Nielsen Buzzmetrics, which has offices in New York and Cincinnati, is one of the top shops for using Internet search engine technology and sophisticated analysis programs to understand consumer attitudes and predict powerful trends. The company combs millions of conversations occurring on blogs, message boards, and in chat rooms, sifts out salient details, and analyzes the results to forecast consumer behavior and values.
Earlier this month Pete Blackshaw, one of the company’s senior leaders, published a Buzzmetrics brand association map (see graphic) that outlines just how deeply environmental values and ideas have penetrated in American society. The connection that Americans are now intuitively making between the term “eco-friendly” and such things as building materials, transportation fuels, and lifestyle choices helps to explain why green ideas are so hot, and to some extent, why cities are experiencing a powerful demographic and economic revival.
The Buzzmetrics map illustrates how Americans have finally embraced the idea that environmental ideas, for too long associated with saving the natural world, apply to their personal realm. Now that is old news to the ecologically aware among us who eat organic food, ride public transit, turn off the lights, mulch with decayed leaves, fertilize with horse manure, and vote for green candidates. But for most Americans it’s a pretty new concept. More than almost any piece of data I’ve encountered, the Buzzmetrics map shows that more Americans than ever get the connection between stabilizing natural conditions and their own well-being. When ordinary folk can track the term “eco-friendly” to bamboo floors, the Prius, hemp clothing, and living cities you know we’re getting somewhere. Of such linkages are organizing principles made. It’s why New York Times columnist Tom Friedman earlier this month called green the “new red, white, and blue.”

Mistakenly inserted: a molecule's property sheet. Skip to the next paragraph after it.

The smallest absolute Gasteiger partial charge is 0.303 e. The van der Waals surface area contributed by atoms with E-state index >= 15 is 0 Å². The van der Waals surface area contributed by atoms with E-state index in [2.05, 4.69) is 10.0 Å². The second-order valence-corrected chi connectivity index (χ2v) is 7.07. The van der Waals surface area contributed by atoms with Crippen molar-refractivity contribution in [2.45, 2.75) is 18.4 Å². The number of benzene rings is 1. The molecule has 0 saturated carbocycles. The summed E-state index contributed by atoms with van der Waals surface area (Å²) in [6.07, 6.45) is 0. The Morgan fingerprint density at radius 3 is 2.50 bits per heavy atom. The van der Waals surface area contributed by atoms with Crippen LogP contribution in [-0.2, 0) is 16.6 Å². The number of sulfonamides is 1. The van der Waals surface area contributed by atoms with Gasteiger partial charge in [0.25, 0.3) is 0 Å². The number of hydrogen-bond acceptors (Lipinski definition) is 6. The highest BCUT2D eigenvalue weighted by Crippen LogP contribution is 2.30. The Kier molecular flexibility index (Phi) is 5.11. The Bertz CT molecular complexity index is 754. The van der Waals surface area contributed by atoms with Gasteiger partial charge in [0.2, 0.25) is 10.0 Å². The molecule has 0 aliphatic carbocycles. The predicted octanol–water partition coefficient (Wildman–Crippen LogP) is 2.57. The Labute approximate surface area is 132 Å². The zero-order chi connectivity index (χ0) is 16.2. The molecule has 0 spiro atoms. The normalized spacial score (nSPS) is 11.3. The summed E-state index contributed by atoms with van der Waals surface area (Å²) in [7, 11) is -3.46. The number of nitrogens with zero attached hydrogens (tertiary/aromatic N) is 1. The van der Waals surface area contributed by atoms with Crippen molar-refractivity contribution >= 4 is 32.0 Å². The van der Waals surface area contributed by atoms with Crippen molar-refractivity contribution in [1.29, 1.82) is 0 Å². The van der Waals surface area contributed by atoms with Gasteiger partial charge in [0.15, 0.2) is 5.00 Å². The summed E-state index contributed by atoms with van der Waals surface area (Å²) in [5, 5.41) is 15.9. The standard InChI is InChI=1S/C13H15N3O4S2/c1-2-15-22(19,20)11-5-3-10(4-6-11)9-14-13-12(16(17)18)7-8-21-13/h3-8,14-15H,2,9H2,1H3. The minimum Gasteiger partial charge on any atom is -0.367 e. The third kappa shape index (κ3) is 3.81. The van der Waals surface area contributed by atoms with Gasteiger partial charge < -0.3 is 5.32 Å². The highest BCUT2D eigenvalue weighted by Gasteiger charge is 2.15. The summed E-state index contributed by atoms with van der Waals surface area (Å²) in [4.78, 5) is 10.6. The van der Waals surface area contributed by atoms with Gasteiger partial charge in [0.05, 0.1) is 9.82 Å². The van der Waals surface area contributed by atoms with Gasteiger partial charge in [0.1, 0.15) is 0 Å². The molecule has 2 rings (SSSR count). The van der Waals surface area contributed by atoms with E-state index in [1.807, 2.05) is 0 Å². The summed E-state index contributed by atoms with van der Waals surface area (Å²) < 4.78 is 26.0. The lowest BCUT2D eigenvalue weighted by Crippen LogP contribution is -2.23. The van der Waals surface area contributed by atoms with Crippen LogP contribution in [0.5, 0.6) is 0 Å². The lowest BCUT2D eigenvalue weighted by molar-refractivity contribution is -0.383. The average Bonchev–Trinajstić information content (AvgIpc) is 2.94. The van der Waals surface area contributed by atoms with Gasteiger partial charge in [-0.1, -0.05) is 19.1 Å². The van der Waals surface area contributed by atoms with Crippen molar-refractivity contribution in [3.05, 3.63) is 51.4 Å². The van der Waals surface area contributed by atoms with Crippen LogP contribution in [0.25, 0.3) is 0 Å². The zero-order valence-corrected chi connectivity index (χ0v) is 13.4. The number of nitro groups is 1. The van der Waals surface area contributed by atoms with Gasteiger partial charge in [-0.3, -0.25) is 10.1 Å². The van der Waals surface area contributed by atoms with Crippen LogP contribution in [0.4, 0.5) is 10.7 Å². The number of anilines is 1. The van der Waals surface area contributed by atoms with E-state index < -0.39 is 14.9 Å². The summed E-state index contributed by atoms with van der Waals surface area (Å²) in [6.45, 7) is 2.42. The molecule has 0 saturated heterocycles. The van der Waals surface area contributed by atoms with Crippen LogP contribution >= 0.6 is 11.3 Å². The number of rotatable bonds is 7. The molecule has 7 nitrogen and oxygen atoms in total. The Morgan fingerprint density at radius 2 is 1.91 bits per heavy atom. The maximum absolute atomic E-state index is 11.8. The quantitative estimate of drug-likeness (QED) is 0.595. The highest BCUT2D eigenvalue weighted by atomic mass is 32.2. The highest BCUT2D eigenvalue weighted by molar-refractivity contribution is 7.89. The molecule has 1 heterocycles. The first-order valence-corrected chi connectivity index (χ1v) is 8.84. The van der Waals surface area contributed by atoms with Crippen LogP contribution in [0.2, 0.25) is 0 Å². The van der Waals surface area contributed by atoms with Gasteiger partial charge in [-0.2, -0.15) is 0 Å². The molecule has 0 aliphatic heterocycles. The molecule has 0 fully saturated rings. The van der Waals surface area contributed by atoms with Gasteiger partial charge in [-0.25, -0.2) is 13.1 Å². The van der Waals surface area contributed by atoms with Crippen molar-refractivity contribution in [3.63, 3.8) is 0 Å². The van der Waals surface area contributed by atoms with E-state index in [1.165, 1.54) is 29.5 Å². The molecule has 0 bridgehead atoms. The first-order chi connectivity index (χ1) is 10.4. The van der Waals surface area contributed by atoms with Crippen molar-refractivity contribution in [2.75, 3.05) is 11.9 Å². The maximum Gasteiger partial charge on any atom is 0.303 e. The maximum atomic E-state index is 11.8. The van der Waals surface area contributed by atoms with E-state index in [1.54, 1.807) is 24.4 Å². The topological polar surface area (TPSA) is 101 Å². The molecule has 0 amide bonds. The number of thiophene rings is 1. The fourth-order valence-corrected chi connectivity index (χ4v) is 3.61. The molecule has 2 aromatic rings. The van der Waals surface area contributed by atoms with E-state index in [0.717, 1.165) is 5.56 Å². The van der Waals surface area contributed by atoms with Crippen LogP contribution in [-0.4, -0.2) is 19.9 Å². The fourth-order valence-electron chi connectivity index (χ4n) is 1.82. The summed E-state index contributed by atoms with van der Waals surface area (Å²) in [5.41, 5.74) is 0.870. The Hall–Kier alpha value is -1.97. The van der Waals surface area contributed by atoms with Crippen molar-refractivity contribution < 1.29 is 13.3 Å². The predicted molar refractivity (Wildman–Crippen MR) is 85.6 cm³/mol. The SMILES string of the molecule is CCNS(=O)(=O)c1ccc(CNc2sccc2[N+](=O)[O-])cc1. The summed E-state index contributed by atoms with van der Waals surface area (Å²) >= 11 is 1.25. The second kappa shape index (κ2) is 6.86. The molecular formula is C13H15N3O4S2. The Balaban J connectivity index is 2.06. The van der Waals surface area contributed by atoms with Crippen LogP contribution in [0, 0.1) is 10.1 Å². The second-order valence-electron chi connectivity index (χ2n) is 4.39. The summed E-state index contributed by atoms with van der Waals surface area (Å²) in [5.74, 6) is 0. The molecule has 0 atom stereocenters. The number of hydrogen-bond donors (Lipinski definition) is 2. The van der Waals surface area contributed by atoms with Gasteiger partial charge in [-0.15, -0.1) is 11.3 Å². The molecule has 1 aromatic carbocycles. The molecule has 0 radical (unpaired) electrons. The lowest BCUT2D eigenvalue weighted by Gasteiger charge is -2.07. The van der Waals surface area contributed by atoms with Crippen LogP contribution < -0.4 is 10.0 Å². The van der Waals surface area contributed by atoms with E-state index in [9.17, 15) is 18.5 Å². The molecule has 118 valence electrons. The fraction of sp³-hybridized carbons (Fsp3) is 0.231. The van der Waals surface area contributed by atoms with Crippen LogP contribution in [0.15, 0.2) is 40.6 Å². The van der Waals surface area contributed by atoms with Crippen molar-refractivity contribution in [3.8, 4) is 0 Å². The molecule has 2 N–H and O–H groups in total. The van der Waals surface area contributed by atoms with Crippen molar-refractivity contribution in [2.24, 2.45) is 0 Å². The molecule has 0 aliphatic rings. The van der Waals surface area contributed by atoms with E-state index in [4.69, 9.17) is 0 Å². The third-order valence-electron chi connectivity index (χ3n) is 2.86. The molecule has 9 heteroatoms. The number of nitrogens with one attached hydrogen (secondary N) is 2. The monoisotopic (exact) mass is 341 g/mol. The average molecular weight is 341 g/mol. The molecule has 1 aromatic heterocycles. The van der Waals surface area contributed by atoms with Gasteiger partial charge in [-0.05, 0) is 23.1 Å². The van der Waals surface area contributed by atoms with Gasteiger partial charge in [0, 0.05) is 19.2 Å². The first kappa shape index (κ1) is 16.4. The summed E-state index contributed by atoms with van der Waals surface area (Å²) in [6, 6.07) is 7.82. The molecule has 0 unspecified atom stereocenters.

What’s not as clearly shown in the Buzzmetrics association map is where green values are growing their deepest roots. But there’s a hint in the connections between the “eco-friendly” at the map’s center, and the outer ring’s proximity to “living cities,” “conservation,” and “lifestyle.” Nowhere is “highway,” “big-box,” “parking lot,” “congestion,” “traffic”, “subdivision,” or any other brand associated with suburbs mentioned.
In list after list of the cleanest, safest, most exciting, and best places to live and do business in the United States, American cities are showcased — Tulsa, Knoxville, Charlotte, Boston, Seattle, San Diego, Dallas, Portland, Chicago, Charleston. Suburbs are almost never mentioned, and for good reason. Suburbs represent a brief experiment in wasteful patterns of 20th century development that the 21st century has only begun to punish with falling real estate values, rising taxes and living costs, struggling schools, increasing violence, and deteriorating infrastructure. Funny. Those are the very same conditions that in the 20th century prompted people to flee cities.
It turns out that cities, with their parks and water fronts and transit lines and historic neighborhoods, existing infrastructure, and countless flat roofs that can be turned into urban gardens, are a lot easier to make greener and more energy efficient than suburbs. And now that downtowns are magnets for new housing, cities are also producing the human communities that young people, empty nesters, and couples without children say they can’t find as easily in the suburbs. The Buzzmetrics brand map shows that underlying the gathering mass movement in America back to cities is an intuitive understanding that cities now are cleaner, greener, and much more adaptable to the century’s new market conditions than the suburban places from which they came.